Emissivities in Java

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Emissivities
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The emissivity of a rough surface can be calculated from the bistatic reflection coefficient. We have
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1.2 Dielectric Rough Surfaces
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The coherent and incoherent bistatic reflection coefficients derived from the Kirchhoff-approximated diffraction integrals in (2.1.93) can be used to calculate the emissivity of the rough surface. In terms of the coherent and incoherent reflectivity functions, the emissivity is given by (2.1.158) where, for a obtain
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c or i, denoting coherent and incoherent, respectively, we
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(2.1.159) In the above equation, the dependence on the azimuthal angle of incidence cPi is dropped because the rough surface is isotropic and the results are independent of cPi. After substituting in the explicit expressions for the bistatic scattering coefficients from (2.1.93), carrying out the angular integration and assuming that C(p) = exp( _p2 /l2), we obtain (2.1.160)
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where a = v, h, and (2.1.162) (2.1.163) and 10 and It are the zeroth- and first-order modified Bessel functions. We note that if the scattered field is used instead of the total field in the diffraction integral, then for a = v or h we have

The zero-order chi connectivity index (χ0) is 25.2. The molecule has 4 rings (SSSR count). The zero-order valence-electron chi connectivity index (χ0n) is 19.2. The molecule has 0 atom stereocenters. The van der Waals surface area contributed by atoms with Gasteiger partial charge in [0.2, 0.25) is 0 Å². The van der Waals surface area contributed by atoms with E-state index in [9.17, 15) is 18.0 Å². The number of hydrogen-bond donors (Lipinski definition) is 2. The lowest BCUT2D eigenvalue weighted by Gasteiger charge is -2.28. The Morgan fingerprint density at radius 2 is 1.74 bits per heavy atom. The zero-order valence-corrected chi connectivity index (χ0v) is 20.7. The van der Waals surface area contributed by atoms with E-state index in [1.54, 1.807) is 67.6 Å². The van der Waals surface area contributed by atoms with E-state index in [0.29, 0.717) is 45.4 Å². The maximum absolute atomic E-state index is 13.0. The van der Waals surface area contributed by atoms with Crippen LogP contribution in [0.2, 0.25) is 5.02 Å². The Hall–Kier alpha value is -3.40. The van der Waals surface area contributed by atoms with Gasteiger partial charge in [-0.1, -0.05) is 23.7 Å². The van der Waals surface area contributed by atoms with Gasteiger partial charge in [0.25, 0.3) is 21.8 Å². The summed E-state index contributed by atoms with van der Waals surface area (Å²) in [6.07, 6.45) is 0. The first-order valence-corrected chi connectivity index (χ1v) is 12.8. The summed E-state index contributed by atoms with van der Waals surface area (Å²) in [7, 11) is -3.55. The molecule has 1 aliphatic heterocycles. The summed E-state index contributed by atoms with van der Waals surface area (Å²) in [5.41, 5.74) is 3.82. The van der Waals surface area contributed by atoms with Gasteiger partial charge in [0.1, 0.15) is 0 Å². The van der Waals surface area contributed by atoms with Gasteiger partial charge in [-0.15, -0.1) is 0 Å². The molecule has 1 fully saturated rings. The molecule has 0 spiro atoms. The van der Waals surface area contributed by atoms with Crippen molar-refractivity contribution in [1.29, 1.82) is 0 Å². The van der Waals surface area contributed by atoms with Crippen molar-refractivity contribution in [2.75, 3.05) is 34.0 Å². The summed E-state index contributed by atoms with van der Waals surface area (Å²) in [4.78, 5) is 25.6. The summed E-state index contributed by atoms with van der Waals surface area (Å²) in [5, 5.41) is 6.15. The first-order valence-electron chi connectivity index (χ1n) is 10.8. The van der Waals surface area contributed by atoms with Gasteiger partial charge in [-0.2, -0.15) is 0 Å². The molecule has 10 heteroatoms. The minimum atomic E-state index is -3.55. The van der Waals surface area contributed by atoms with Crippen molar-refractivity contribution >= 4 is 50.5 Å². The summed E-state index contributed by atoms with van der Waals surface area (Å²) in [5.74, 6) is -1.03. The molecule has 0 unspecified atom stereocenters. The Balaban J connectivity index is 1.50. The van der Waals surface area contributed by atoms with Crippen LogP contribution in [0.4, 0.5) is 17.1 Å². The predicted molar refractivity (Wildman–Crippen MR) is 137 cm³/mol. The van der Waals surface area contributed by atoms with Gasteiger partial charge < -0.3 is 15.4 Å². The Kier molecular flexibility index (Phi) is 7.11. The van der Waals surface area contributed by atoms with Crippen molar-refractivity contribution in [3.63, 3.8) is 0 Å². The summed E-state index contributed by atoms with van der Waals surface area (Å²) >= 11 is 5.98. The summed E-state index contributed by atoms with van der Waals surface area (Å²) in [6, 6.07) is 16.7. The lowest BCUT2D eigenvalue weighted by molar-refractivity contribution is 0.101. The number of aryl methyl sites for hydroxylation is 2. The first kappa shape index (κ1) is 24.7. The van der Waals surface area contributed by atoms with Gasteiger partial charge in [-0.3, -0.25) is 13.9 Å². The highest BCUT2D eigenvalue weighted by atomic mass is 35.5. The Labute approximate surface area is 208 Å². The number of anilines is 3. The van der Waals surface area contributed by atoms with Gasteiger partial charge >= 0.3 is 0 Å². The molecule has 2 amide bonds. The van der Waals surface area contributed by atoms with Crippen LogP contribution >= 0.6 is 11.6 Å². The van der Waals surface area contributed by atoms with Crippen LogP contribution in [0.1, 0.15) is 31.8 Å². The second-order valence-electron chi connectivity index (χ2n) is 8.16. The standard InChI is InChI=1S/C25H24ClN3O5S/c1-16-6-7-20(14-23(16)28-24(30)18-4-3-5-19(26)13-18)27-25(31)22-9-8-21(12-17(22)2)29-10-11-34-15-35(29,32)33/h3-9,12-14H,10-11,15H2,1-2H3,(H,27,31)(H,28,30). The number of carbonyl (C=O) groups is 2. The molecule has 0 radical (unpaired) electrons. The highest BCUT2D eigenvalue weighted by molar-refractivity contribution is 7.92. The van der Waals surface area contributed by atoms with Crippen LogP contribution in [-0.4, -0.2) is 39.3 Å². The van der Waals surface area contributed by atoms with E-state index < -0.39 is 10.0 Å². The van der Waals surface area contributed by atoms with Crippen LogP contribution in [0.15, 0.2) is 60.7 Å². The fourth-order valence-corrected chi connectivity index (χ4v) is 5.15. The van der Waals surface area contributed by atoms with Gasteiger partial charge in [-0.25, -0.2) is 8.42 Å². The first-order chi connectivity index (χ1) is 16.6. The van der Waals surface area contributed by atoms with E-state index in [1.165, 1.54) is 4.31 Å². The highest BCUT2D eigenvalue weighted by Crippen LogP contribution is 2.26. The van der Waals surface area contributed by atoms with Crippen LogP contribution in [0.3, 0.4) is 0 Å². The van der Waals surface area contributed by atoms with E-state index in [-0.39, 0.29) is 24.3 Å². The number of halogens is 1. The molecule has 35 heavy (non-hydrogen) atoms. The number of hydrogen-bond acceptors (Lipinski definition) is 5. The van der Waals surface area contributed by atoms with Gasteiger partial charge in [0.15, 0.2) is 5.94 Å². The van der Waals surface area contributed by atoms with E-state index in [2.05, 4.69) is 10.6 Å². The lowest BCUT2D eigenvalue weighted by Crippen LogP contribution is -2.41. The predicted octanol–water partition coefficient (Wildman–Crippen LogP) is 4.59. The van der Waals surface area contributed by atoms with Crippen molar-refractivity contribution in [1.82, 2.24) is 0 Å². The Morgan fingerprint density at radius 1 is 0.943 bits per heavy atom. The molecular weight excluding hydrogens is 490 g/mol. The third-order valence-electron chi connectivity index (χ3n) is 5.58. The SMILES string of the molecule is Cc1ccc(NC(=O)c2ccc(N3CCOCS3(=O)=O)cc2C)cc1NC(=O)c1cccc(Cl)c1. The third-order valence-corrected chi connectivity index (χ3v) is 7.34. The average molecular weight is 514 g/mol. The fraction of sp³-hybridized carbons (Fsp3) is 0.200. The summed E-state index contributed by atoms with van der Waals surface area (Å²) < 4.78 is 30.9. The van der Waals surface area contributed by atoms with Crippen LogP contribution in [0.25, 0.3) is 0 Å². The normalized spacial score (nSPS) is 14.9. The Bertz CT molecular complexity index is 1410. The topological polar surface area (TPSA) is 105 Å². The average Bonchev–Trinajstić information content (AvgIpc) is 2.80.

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2 KIRCHHOFF AND RELATED METHODS
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ria (B i ) =
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cos i
2 [2 B
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2 dBssinBsexp [-h2k2(cosBi
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+ cos Bs)2]
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B )2h(xm)
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x L.J
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~ (kh(cosBs + cosBi))2m
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{(1 +
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(Io(x m)- h~:m))}
(2.1.164)
The difference between the incoherent reflectivities obtained using the total and the scattered field in the diffraction integral is due to the approximation made on the integrand F(a, 13). The emissivity may also be calculated in terms of the bistatic transmission coefficients from medium 1 to medium 0, 1 ea (Bi,<Pi)=-4
I: l
1r 2 /
dB1sinB1
b=v,
1d<pn~b'(Bi,<Pi;Bl,<Pl)
n cos B ~ B~ no cos 1
(2.1.165)
1.3 Second-Order Slope Corrections
We next extend the results of the Kirchhoff approximation up to the second order in slope. The scattered field is
Es(r) =ls,dS' {iWftoG(r, 1") . nx H(r')+ \l x G(r, 1") . nX E(r')}
It can readily be shown that
(2.1.166)
dS' {iwftoG(r, 1") . n X Hi(r')
+ \l X G(r,r') . n X Ei(r') } =
that is, the surface integral of the incident field is equal to zero. Then